Prince Frederick, MD – At the end of the month, the Calvert County Commissioners are set to hold another public hearing on their proposed updates to the Calvert County Comprehensive Plan. The hearing will take place Tuesday, July 23 at the Calvert Pines Senior Center, addressing additions made by the board.

A recent Washington Post Letter to the Editor from two Prince Frederick residents echoed a common sentiment shared by the county’s citizens that Calvert is “set to be overrun by development.” Michael and Wanda King, the letter’s writers, took issue with changes the board made during their most recent work session, proposing the removal of major and minor town center distinctions and the expansion of Huntingtown.

During the meeting at the end of June, the commissioners voted 3-2 to remove the town designation. Commissioners Steve Weems [R- At Large] and Earl “Buddy” Hance [R- At Large] both voted in opposition of the measure, citing the planning commission’s recommendation to keep the distinction and concerns over town growth.

The meeting also moved forward two proposed expansion options for Huntingtown, Option A that expands the Town Center designation across Maryland Route 4 and incorporates the Huntingtown High School property, and Option B that adds in several areas south of the high school, around the Cox Road intersection.

The Kings’ letter to the editor additionally took issue with Commissioner Vice President Kelly McConkey [R- District 3]’s ownership of two properties that lie within one of the proposed zone expansions. McConkey abstained from the vote during this conflict of interest but did not specify why. The four commissioners who did vote split, forcing both options to be presented at the public hearing.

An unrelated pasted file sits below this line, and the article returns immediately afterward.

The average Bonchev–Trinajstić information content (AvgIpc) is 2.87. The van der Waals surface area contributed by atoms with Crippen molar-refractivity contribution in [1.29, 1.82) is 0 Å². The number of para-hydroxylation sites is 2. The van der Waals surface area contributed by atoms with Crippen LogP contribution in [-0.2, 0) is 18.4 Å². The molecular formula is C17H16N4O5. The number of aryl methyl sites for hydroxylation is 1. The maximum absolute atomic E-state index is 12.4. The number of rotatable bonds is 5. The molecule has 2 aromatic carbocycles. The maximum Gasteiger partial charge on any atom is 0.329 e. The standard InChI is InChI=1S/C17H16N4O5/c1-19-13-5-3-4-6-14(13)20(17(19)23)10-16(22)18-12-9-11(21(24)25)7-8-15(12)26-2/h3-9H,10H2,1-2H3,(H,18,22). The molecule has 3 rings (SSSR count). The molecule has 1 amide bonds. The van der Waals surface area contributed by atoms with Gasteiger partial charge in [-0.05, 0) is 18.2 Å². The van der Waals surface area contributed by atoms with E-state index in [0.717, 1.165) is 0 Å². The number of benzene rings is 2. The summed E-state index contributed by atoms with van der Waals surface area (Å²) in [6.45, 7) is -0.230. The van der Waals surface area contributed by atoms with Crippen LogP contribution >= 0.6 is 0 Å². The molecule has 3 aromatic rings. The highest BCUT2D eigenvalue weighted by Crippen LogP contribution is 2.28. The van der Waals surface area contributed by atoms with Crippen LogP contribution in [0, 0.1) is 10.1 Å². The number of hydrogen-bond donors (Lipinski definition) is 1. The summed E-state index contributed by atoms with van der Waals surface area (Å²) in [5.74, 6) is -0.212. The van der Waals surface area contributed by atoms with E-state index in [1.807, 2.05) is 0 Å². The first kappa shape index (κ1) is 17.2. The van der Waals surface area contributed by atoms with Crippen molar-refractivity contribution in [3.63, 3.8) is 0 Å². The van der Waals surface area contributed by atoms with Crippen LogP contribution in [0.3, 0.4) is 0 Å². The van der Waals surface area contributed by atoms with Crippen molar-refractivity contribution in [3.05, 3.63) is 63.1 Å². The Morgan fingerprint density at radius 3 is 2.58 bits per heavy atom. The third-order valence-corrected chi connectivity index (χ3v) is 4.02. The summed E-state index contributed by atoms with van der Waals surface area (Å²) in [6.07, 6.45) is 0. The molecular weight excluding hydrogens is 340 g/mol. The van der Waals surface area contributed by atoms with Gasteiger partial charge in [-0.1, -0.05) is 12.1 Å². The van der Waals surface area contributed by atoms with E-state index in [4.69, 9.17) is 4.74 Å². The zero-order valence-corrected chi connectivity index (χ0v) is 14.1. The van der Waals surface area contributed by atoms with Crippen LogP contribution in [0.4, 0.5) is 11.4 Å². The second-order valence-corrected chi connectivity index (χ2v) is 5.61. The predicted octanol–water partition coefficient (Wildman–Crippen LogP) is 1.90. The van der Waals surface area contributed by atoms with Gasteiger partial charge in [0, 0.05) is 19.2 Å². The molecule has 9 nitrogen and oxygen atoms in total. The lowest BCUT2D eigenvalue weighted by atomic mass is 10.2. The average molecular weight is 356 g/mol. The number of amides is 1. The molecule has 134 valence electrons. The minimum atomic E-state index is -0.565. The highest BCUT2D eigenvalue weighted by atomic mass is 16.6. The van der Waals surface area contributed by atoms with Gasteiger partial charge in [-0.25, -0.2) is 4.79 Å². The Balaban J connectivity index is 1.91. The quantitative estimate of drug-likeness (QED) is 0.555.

Many in the community have speculated that the commissioner would benefit from the expansion, a claim he states there is “no evidence” for. In a comment to TheBayNet, the Commissioner Vice President stated that his understanding from communicating with the county attorney is that “the property value will not increase from the incorporation.”

The expansion in question was originally proposed in 2017, before McConkey was commissioner but was tabled when members of the Planning Commission were unavailable, prompting an emergency meeting and eventually the 2018 proposed plan, according to McConkey.

The county’s comprehensive plan is designed to guide the commissioners, planning commission, and county departments over the next two decades. The document specifies that Calvert County has “long held the values of preserving the rural landscape and creating vibrant Town Centers” The vision of Calvert preserving its “rural character” as it transitions from a farming dominated county to one that is more commuter-based. Part of doing so is by “direct[ing] development to the Town Centers.”

The full comprehensive plan that will be discussed July 23 can be found here.

Links to other comprehensive plan documents and the public comment link can be found here. The public comment period for the meeting must be submitted before 4:30 p.m. July 22.

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